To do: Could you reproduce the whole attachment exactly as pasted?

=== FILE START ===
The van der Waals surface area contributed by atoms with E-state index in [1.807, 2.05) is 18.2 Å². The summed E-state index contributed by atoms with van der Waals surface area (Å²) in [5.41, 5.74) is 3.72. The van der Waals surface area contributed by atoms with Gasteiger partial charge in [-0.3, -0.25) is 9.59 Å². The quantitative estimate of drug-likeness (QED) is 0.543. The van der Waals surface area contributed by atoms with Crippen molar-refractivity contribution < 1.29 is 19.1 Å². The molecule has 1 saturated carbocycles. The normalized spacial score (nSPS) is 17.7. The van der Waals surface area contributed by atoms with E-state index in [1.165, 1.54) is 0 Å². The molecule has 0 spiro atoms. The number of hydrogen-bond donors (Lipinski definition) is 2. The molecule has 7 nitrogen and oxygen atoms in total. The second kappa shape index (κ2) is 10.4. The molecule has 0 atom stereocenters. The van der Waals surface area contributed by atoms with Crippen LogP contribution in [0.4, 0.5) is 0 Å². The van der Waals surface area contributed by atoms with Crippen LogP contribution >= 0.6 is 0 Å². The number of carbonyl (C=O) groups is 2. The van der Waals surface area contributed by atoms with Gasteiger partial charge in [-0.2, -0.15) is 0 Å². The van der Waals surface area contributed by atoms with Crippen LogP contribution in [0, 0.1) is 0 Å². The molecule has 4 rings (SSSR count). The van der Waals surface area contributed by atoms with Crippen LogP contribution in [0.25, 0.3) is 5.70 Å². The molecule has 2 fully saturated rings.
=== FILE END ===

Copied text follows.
The van der Waals surface area contributed by atoms with E-state index in [1.807, 2.05) is 18.2 Å². The summed E-state index contributed by atoms with van der Waals surface area (Å²) in [5.41, 5.74) is 3.72. The van der Waals surface area contributed by atoms with Gasteiger partial charge in [-0.3, -0.25) is 9.59 Å². The quantitative estimate of drug-likeness (QED) is 0.543. The van der Waals surface area contributed by atoms with Crippen molar-refractivity contribution < 1.29 is 19.1 Å². The molecule has 1 saturated carbocycles. The normalized spacial score (nSPS) is 17.7. The van der Waals surface area contributed by atoms with E-state index in [1.165, 1.54) is 0 Å². The molecule has 0 spiro atoms. The number of hydrogen-bond donors (Lipinski definition) is 2. The molecule has 7 nitrogen and oxygen atoms in total. The second kappa shape index (κ2) is 10.4. The molecule has 0 atom stereocenters. The van der Waals surface area contributed by atoms with Crippen LogP contribution in [0.4, 0.5) is 0 Å². The van der Waals surface area contributed by atoms with Crippen LogP contribution >= 0.6 is 0 Å². The number of carbonyl (C=O) groups is 2. The van der Waals surface area contributed by atoms with Gasteiger partial charge in [-0.2, -0.15) is 0 Å². The van der Waals surface area contributed by atoms with Crippen LogP contribution in [0, 0.1) is 0 Å². The molecule has 4 rings (SSSR count). The van der Waals surface area contributed by atoms with Crippen LogP contribution in [0.25, 0.3) is 5.70 Å². The molecule has 2 fully saturated rings.